'Call off the dogs': Chuka Umunna warns Jeremy Corbyn moderate MPs are being targeted in the Labour party

Jeremy Corbyn is being urged to “call off the dogs” to stop centre-left MPs being driven out of Labour.

Former frontbencher Chuka Umunna claims the so-called moderates are being systematically targeted by more hardline factions and now face a “clear and present danger” of being run out of the party.

The pro-EU campaigner will use a speech on Saturday to call on the leadership to stop using internal divisions as an excuse not to fight Brexit.

His intervention comes after Tony Blair attacked Mr Corbyn’s leadership of the Labour Party and questioned whether it can be “taken back” by moderates.

The former prime minister sparked anger among supporters of the current left-wing leader on Friday by saying that under his stewardship it had become a “different party” and he hopes it is not “lost”.

A number of Labour MPs who have been critical of Mr Corbyn, particularly over his handling of the anti-Semitism row, have found themselves locked in battles with members of their constituency Labour party.

Labour Friends of Israel chairwoman Joan Ryan, a former minister under Tony Blair, and Luton South MP Gavin Shuker, both lost local no confidence votes on Thursday.

Mr Corbyn will hope that Labour's adoption of IHRA definition of anti-Semitism will end the row. Credit: PA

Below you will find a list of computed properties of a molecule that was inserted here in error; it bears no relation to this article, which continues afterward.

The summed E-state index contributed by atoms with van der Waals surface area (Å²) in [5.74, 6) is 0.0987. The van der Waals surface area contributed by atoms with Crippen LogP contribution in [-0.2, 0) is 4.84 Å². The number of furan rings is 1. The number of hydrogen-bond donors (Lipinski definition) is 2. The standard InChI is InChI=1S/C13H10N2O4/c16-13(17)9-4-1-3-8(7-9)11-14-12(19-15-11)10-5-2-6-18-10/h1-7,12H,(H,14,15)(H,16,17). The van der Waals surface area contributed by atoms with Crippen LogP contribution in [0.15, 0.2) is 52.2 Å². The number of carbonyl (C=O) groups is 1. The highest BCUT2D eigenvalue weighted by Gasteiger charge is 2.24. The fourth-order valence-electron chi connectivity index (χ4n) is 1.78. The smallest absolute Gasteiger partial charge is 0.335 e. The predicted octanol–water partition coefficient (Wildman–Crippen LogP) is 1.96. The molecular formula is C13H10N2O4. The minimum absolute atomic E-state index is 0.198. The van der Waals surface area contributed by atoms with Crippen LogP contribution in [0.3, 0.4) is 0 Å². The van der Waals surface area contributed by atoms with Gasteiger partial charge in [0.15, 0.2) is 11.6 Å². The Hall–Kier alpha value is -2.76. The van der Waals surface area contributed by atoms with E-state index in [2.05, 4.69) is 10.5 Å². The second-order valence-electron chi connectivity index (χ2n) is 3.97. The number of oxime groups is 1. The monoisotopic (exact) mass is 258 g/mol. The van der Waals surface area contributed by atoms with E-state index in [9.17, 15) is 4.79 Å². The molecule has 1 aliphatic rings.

In a speech to the centre-left group Progress, Mr Umunna said MPs are being targeted for standing up for zero tolerance of racism.

“More motions such as this are expected by colleagues,” he said.

“My message to our leadership: it is within your power to stop this so call off the dogs and get on with what my constituency, one of the most diverse communities in the nation, demands we do – without equivocation, fight this Tory Brexit. That is where all our efforts should be.”

Mr Umunna will tell the BAME Voices for Progress conference the Brexit debate has normalised hatred and black and minority ethnic voters have “paid the price”.

He will warn the Labour leadership it would be a “complete betrayal” of the party’s values to “act as a bystander and wave through this disastrous Brexit” and call for it to back a referendum on the final deal.

Tony Blair is Credit: PA

Mr Corbyn was in Leicester on Friday to outline Labour’s plans for the water industry.

When told that Mr Blair sees him as an “existential threat” to the party he said: “I’ve been in the Labour party all my life. I am a socialist. I am determined to see a fairer and more equal society for everybody.

“That’s what the Labour party exists for.”

Mr Blair had said his associates “feel that the Labour Party’s lost, that the game’s over. I’m kind of hoping they’re not right”.

It prompted Jon Lansman, founder of the Corbynite Momentum movement to say on Twitter that Labour would “never” return to the former PM’s policies and he “was never in the right party”.

However, Lord Blunkett, a former Home Secretary and leading figure of the Blair era, warned that the party faced “irrelevance” unless there was a rethink of the “Corbyn project”.